Smack in the middle of their first sexual encounter in the amusing new FX comedy “You’re the Worst,” Gretchen says to Jimmy, “I don’t know what I’m doing here. I’m not even attracted to you.” All insouciance, she is chomping on gum and there is a slight but distinct sneer on her upper lip. His uninterested response as their bodies move together: “What does that have to do with anything?”
Yup, it’s true love. We know that within five minutes of the show’s premiere, Thursday at 10:30 p.m., even if the fact hasn’t quite made it to the surface of their consciousness.
In the language of TV comedy, teasing and insulting often means a romantic attraction, as the parties defend themselves with barbs against emerging feelings of vulnerability and the fear of rejection. Shakespeare immortalized that kind of mating dance in “Much Ado About Nothing,” by showing the scorn-filled wit between Beatrice and Benedick evolve into love. We can see that Getchen (Aya Cash) and Jimmy (Chris Geere) are exactly that kind of couple, that their knife-throwing is a classic form of flirtation.
Of course, they are Beatrice and Benedick FX-style, which mean that they’re often making their much ado while wearing nothing.
The broad cynicism that they share is what makes “You’re the Worst” a lot of fun. They tangle endlessly with each other but they’re also thick as thieves when it comes to proudly sharing stories of their bad behavior. Confessing their worst sins to each other is their version of intimacy. In episode two, Gretchen, who works in PR, admits to Jimmy that she lied and told the Spice Girls she had brain cancer in order to get free concert tickets. “Dishonesty to spare someone’s feelings belittles everyone involved,” Jimmy says with his crooked philosophical bent. “Dishonesty to get free stuff is just smart economics.” They’re on the same page when it comes to immorality.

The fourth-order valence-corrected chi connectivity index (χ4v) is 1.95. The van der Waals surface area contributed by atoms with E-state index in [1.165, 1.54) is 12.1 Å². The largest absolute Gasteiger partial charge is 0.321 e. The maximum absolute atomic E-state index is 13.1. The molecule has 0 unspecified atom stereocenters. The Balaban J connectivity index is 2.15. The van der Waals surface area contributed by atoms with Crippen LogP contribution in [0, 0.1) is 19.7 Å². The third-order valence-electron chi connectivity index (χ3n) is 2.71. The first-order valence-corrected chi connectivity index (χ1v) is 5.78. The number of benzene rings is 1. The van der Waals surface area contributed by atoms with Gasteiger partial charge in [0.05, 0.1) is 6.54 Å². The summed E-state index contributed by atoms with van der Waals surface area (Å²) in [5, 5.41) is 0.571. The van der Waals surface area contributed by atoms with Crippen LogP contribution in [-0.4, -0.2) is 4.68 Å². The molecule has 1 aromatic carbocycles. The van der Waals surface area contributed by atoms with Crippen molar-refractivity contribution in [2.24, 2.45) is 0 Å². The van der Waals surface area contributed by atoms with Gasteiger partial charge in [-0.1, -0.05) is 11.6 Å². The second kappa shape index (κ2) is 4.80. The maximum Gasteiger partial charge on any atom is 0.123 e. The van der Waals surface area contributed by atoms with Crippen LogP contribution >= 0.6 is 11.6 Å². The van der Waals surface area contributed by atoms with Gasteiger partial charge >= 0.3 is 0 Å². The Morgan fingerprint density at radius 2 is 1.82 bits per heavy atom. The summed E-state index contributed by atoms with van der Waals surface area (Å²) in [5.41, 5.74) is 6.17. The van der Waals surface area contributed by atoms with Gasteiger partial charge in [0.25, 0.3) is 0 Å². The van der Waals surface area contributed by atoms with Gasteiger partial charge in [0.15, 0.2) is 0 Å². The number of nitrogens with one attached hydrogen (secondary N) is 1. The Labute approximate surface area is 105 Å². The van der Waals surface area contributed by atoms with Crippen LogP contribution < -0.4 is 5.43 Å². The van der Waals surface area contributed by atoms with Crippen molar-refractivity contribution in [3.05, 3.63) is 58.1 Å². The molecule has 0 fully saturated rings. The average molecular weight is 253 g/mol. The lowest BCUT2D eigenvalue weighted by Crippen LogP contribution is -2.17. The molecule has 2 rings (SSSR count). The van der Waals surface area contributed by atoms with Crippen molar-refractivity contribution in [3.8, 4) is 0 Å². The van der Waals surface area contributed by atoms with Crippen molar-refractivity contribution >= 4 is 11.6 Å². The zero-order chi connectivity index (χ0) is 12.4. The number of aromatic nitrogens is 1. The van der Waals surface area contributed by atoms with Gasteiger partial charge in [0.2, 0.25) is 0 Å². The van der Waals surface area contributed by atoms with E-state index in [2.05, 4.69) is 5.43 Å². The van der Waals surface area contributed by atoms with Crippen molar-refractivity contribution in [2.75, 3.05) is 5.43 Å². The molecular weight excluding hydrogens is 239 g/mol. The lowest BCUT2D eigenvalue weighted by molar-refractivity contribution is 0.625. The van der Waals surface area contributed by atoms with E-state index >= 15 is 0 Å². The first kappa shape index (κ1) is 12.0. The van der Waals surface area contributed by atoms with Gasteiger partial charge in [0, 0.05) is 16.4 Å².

We know the end point for these two; they’re made for each other. But the writing makes the bumpy journey nonetheless entertaining. “You’re the Worst” was created by Stephen Falk (“Orange Is the New Black”) with a clear sense that Gretchen and Jimmy’s repartee needs to be sharp, louche, and, ultimately, a bit of a front. Cash is just right as Gretchen. She lets you catch glimpses of Gretchen’s heart, but she plays the tough chick with gusto. As Jimmy, Geere, who is British, is annoying and whiny — which is a great setup for his hidden sweet side, which we see when he befriends a neighborhood kid.
Falk has added in a pair of best friends, and chosen wisely. Gretchen’s friend Lindsay (Kether Donohue) is just like her; they stand sampling frozen yogurt flavors until they’re full, then leave the store without buying anything. Lindsay, who is constantly insulting her husband, is a small side show, at least in the first two episodes. But Jimmy’s friend and roommate, Edgar (Desmin Borges), brings a more poignant touch to the series. On the one hand, he is a Ross from “Friends” type who can banter with Jimmy about the true meaning of “Ferris Bueller’s Day Off.” One the other hand, he is Jimmy’s balance, a guy who served in Iraq, struggles with PTSD, and knows what we know — that Jimmy and Gretchen belong together.
He understands that, despite their neuroses, these two awful people share something beautiful.